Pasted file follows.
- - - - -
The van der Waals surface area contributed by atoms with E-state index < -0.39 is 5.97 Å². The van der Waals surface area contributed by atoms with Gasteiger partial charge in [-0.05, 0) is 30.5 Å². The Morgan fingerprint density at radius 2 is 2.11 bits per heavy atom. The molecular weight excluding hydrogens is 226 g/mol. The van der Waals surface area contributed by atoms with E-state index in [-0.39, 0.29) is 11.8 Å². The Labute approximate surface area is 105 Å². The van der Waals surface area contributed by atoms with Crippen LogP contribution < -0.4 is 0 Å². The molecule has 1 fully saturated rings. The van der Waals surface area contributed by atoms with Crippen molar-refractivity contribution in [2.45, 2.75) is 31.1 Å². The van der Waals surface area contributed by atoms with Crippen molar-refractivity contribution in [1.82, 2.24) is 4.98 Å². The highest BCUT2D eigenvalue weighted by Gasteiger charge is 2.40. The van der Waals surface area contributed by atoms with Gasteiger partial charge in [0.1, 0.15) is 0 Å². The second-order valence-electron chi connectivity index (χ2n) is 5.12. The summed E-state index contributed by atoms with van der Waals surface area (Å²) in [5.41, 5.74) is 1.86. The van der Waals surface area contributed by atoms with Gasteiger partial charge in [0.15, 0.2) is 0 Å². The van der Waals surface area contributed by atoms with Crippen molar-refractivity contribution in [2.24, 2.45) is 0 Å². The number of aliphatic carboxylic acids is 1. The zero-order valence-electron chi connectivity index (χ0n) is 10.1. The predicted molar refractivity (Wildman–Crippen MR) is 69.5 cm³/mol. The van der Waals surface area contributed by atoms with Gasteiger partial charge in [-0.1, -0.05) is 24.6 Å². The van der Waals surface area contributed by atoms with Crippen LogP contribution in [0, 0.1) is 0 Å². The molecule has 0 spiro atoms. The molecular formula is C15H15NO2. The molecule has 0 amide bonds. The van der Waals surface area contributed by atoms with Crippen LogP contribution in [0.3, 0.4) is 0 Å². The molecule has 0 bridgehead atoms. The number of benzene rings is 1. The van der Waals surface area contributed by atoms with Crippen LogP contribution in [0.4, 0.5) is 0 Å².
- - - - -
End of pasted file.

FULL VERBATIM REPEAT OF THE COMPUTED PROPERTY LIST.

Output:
The van der Waals surface area contributed by atoms with E-state index < -0.39 is 5.97 Å². The van der Waals surface area contributed by atoms with Gasteiger partial charge in [-0.05, 0) is 30.5 Å². The Morgan fingerprint density at radius 2 is 2.11 bits per heavy atom. The molecular weight excluding hydrogens is 226 g/mol. The van der Waals surface area contributed by atoms with E-state index in [-0.39, 0.29) is 11.8 Å². The Labute approximate surface area is 105 Å². The van der Waals surface area contributed by atoms with Crippen LogP contribution < -0.4 is 0 Å². The molecule has 1 fully saturated rings. The van der Waals surface area contributed by atoms with Crippen molar-refractivity contribution in [2.45, 2.75) is 31.1 Å². The van der Waals surface area contributed by atoms with Crippen molar-refractivity contribution in [1.82, 2.24) is 4.98 Å². The highest BCUT2D eigenvalue weighted by Gasteiger charge is 2.40. The van der Waals surface area contributed by atoms with Gasteiger partial charge in [0.1, 0.15) is 0 Å². The second-order valence-electron chi connectivity index (χ2n) is 5.12. The summed E-state index contributed by atoms with van der Waals surface area (Å²) in [5.41, 5.74) is 1.86. The van der Waals surface area contributed by atoms with Gasteiger partial charge in [0.15, 0.2) is 0 Å². The van der Waals surface area contributed by atoms with Crippen molar-refractivity contribution in [2.24, 2.45) is 0 Å². The number of aliphatic carboxylic acids is 1. The zero-order valence-electron chi connectivity index (χ0n) is 10.1. The predicted molar refractivity (Wildman–Crippen MR) is 69.5 cm³/mol. The van der Waals surface area contributed by atoms with Gasteiger partial charge in [-0.1, -0.05) is 24.6 Å². The van der Waals surface area contributed by atoms with Crippen LogP contribution in [0, 0.1) is 0 Å². The molecule has 0 spiro atoms. The molecular formula is C15H15NO2. The molecule has 0 amide bonds. The van der Waals surface area contributed by atoms with Crippen LogP contribution in [0.3, 0.4) is 0 Å². The molecule has 0 bridgehead atoms. The number of benzene rings is 1. The van der Waals surface area contributed by atoms with Crippen LogP contribution in [0.4, 0.5) is 0 Å².